As a result, the story I tell myself, about both my past and present experience in Boston, is changing. I am learning to see the first two years for what they were: a challenging but valuable transition into a new city and a much different way of life. I am newly aware of how long it takes to truly feel at home in a place, and newly accepting of the ways in which I may always feel like an outsider. But I no longer assume that the people I meet will prove brusque or uncaring. I am more open to new experiences, new friends, new projects and possibilities.

I am creating a new story to tell myself. And it feels good.

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For almost exactly two years, I have worked in downtown Boston, across from the two green spaces that are the beating heart of this city. I climb up out of the subway station in the morning to the tune of the church bells at Park Street (if I time it just right), and I walk across the Common with a mixture of students, dog walkers, businesspeople, morning runners, even homeless people. I watch the trees bud and bloom and leaf out, and in the fall I pick up red leaves and put them in my pocket, and take photos of the glorious spread of color.

boston common maples autumn leaves red orange

I spend many of my lunch breaks roaming the Public Garden, smiling at the ducklings (both the statuary and live versions), or browsing the indoor shelves and outdoor carts at Brattle Book Shop. I have a bank branch, a post office, a favorite Starbucks, a favorite local coffee shop. I can direct you to three used bookstores, several consignment shops, a dozen cafes. When it’s warm outside, I walk down to the farmer’s market every Tuesday and most Fridays.

carrots peaches farmers market summer fall

Next week, though, I’m trading all that for a new neighborhood, when I start a new job at Harvard.

Instead of getting off the Red Line as it rumbles under the Common, I’ll ride it across the river, to the beating heart of Harvard Square. I’ll trade the Common and the Public Garden for Harvard Yard and Cambridge Common. I’ll walk down Brattle Street every morning instead of Boylston Street, pop into Tealuxe for a cuppa instead of Thinking Cup, eat tomato soup at Crema Cafe instead of Panera. The Harvard Book Store and the Grolier Poetry Book Shop will stand in for the Brattle and Commonwealth Books.

crema cafe cambridge ma hot chocolate

As a newcomer to Boston, I’ve been thrilled by the chance to work down here in the heart of it all, to learn the rhythms of this new city by spending my days in its very center. But I’m also excited to be learning a new neighborhood, absorbing a different vibe. Harvard Square and I are already acquaintances, but we’re going to be good friends.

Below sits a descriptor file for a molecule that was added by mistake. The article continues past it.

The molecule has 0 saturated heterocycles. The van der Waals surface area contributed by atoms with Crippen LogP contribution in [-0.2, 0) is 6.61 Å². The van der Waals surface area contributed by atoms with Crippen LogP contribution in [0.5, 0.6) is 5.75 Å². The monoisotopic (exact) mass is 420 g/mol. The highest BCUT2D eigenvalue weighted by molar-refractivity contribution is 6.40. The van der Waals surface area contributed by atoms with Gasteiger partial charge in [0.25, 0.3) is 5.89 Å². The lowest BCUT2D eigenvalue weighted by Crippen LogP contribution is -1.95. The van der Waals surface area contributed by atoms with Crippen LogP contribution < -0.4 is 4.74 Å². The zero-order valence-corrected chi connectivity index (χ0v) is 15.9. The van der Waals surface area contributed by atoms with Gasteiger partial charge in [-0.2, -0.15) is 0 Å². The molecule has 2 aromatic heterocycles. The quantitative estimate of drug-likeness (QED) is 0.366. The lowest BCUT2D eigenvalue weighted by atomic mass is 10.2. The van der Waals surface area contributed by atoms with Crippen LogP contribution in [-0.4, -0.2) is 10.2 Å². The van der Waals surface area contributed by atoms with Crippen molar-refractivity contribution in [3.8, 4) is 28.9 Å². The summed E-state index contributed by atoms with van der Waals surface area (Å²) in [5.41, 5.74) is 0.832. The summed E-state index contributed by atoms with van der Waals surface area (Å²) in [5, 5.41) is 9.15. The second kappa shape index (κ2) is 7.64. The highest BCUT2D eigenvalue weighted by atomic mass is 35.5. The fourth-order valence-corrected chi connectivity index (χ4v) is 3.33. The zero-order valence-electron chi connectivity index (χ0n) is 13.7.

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Recently, my husband and I reached the two-year anniversary of our move from West Texas to Boston. The first anniversary felt both weighty and giddy; we could hardly believe we’d survived a whole year in our new home. We had left blistering heat on the West Texas plains for a greener, more erudite land where summers were milder and fall was a riot of color, scented with apples and woodsmoke. Our first winter was long and bitterly snowy, but we learned to shovel snow and wear layers, and we felt deep pride in having stuck out an entire year in a place so divertingly unlike our homeland.

This two-year anniversary, this second milestone, feels different.

orange leaves boston common fall

I’m over at the Art House America blog today, sharing some thoughts on our two years in Boston. Head over there to read the rest!

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This week, my dear friend Shanna will pack up her car and head to Atlanta, to begin a Ph.D. in Irish literature. We’ve been friends since our undergrad days, when we took an Irish lit class (and several others) together. I enjoyed the class, especially the poetry of Seamus Heaney, but where I got fed up with the absurdist dialogue (Beckett) and strange spiritualism (Yeats) and seesawing from clarity to utter confusion (Joyce), Shanna was fascinated. This is now her literary niche. (I salute her for this. You’ve got to be made of strong stuff, and have a stalwart sense of humor, to balance all the tragedy in Ireland’s history.)